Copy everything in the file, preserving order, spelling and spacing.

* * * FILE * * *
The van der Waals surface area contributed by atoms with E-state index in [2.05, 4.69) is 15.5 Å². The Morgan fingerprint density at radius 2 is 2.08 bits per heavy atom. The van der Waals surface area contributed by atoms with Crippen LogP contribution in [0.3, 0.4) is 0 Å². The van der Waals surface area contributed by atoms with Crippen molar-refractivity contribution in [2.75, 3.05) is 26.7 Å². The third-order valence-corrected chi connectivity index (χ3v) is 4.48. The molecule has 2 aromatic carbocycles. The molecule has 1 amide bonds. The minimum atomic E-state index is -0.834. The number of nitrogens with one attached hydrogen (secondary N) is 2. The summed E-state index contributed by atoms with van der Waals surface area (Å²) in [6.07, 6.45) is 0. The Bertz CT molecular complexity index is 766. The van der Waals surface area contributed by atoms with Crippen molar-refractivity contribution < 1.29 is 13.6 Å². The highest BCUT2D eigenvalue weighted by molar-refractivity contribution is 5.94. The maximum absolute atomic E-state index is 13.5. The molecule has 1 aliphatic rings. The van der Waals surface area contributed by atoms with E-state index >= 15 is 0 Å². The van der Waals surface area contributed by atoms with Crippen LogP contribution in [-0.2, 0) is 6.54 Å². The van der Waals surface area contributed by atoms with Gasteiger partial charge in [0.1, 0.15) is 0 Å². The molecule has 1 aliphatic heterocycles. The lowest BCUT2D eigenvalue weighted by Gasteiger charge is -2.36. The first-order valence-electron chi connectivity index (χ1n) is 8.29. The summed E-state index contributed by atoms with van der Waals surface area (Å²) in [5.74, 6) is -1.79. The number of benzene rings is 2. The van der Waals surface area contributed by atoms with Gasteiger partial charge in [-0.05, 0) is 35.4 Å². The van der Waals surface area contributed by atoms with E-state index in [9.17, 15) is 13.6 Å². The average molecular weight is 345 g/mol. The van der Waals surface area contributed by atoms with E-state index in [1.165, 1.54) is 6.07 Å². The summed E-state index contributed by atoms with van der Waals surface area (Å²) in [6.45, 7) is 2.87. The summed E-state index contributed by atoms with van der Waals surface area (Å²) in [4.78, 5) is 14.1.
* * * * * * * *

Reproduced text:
The van der Waals surface area contributed by atoms with E-state index in [2.05, 4.69) is 15.5 Å². The Morgan fingerprint density at radius 2 is 2.08 bits per heavy atom. The van der Waals surface area contributed by atoms with Crippen LogP contribution in [0.3, 0.4) is 0 Å². The van der Waals surface area contributed by atoms with Crippen molar-refractivity contribution in [2.75, 3.05) is 26.7 Å². The third-order valence-corrected chi connectivity index (χ3v) is 4.48. The molecule has 2 aromatic carbocycles. The molecule has 1 amide bonds. The minimum atomic E-state index is -0.834. The number of nitrogens with one attached hydrogen (secondary N) is 2. The summed E-state index contributed by atoms with van der Waals surface area (Å²) in [6.07, 6.45) is 0. The Bertz CT molecular complexity index is 766. The van der Waals surface area contributed by atoms with Crippen molar-refractivity contribution < 1.29 is 13.6 Å². The highest BCUT2D eigenvalue weighted by molar-refractivity contribution is 5.94. The maximum absolute atomic E-state index is 13.5. The molecule has 1 aliphatic rings. The van der Waals surface area contributed by atoms with E-state index >= 15 is 0 Å². The van der Waals surface area contributed by atoms with Crippen LogP contribution in [-0.2, 0) is 6.54 Å². The van der Waals surface area contributed by atoms with Gasteiger partial charge in [0.1, 0.15) is 0 Å². The molecule has 1 aliphatic heterocycles. The lowest BCUT2D eigenvalue weighted by Gasteiger charge is -2.36. The first-order valence-electron chi connectivity index (χ1n) is 8.29. The summed E-state index contributed by atoms with van der Waals surface area (Å²) in [5.74, 6) is -1.79. The number of benzene rings is 2. The van der Waals surface area contributed by atoms with Gasteiger partial charge in [-0.05, 0) is 35.4 Å². The van der Waals surface area contributed by atoms with E-state index in [9.17, 15) is 13.6 Å². The average molecular weight is 345 g/mol. The van der Waals surface area contributed by atoms with E-state index in [1.165, 1.54) is 6.07 Å². The summed E-state index contributed by atoms with van der Waals surface area (Å²) in [6.45, 7) is 2.87. The summed E-state index contributed by atoms with van der Waals surface area (Å²) in [4.78, 5) is 14.1.